The past three posts have dealt with words descended from the root of the Latin verb dolere ‘to feel pain.’ We’ve already noted that the associated Latin noun dolor ‘pain, suffering’ has passed with those meanings into Spanish, but English speakers will probably be surprised to find dolor in many English dictionaries as well, where the word is defined as ‘sorrow, grief, mental suffering or anguish.’ The online Collins English Dictionary marks the word as poetic, and I might add literary: an everyday English word it certainly isn’t. English acquired it, by the way, from Old French dolour, the cognate of Spanish dolor.
In addition to the dolorosa that we recently discussed, which as a noun took on the religious sense of an ‘Imagen de la Virgen María en la acción de dolerse por la muerte de Cristo,’ the phrase María de los dolores ‘Mary of Sorrows’ led to the use in Spanish of Dolores as a female name, and English has followed suit. Not many English-speaking parents are likely to name a daughter Sorrows, so we have to wonder how many of them who pick Dolores know what it means in Spanish. A Dictionary of First Names notes that most English-speaking parents who choose that name are Roman Catholic. In any case, anticipating a trend that has accelerated in recent decades, English speakers have long used the variant spellings Delores and Deloris.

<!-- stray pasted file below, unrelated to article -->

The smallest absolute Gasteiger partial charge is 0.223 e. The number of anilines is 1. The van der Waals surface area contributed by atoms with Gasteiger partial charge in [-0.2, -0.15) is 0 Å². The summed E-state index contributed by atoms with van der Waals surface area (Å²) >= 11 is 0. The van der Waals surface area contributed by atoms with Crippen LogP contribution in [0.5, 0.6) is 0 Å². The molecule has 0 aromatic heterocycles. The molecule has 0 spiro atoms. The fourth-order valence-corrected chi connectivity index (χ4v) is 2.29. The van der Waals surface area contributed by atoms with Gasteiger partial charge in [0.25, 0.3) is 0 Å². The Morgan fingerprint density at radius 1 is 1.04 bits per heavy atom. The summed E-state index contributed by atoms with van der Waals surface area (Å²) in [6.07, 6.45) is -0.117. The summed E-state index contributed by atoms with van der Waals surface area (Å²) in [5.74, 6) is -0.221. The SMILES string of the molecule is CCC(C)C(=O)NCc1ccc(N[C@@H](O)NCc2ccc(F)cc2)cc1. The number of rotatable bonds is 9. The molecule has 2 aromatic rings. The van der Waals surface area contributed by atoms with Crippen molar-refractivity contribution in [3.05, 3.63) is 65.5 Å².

A Dictionary of First Names also notes that Spanish Dolores gave rise to the nursery form Lola, which eventually took on a life of its own apart from its continuing use as a nickname for Dolores. From Lola, of course, came the diminutive Lolita, which Vladimir Nabokov chose as the eponymous title of his 1955 novel. According to the Wikipedia article about the book, its anti-hero Humbert Humbert used Lolita as his private nickname for the 12-year-old Dolores Haze. Those familiar with the book or the movie made from it know that it led to muchos dolores, and not only for the character of Dolores.
© 2012 Steven Schwartzman